A new study published in JACI: In Practice finds that patients who visit an allergist/immunologist after being treated for anaphylaxis in the emergency department (ED) receive a more accurate diagnosis, which can lead to more effective management of their allergy. This is the first study to examine how a follow-up visit affects outcomes in patients who receive emergency treatment for potentially life-threatening reactions.
Ronna L. Campbell, M.D., Ph.D., and colleagues at the Mayo Clinic (Rochester, Minn.) analyzed the records of 573 patients who were evaluated in an ED for an anaphylactic reaction. After their ED visit, 217 patients followed up with an allergist/immunologist. Most of these patients (67 percent) underwent some type of testing. Anaphylaxis was ruled out in 16 patients. The allergist/immunologist was able to identify the trigger of the reaction in 74 patients whose trigger was unknown after evaluation in the ED. Of the 143 patients who had a suspected trigger during their ED evaluation, nine had a different trigger identified during the follow-up visit. The most common trigger identified by the allergist/immunologist was food, followed by medication.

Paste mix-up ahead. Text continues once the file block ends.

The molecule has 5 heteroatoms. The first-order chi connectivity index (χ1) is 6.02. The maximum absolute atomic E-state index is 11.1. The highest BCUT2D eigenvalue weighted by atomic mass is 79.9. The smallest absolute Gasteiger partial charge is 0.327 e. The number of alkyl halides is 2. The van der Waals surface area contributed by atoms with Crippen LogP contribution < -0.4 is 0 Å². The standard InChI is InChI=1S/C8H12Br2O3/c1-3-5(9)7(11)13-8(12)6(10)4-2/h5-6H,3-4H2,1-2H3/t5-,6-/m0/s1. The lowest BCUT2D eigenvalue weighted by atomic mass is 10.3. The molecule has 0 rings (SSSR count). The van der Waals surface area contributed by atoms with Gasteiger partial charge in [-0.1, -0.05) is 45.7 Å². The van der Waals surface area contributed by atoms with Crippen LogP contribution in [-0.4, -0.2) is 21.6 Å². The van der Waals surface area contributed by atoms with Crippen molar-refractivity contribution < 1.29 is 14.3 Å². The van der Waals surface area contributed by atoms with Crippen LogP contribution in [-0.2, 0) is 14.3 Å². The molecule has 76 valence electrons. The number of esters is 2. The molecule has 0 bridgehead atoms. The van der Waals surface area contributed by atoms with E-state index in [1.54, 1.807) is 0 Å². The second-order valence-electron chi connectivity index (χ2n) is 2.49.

Overall, after evaluation by an allergist/immunologist, either the diagnosis of anaphylaxis or the identification of the trigger of the reaction was changed in 77 patients. In addition, four patients were diagnosed with a mast cell activation disorder. “These results underscore the importance of allergy/immunology follow-up after an ED visit for anaphylaxis,” the authors conclude. Improving follow-up rates, they add, would help ensure that anaphylaxis triggers are identified accurately. Helping patients understand exactly which triggers to avoid decreases the risk of re-exposure to allergens and prevents unnecessary avoidance. In addition, patients can benefit from additional education and advice, including assistance in developing an anaphylaxis action plan and completing documentation for school, work or travel.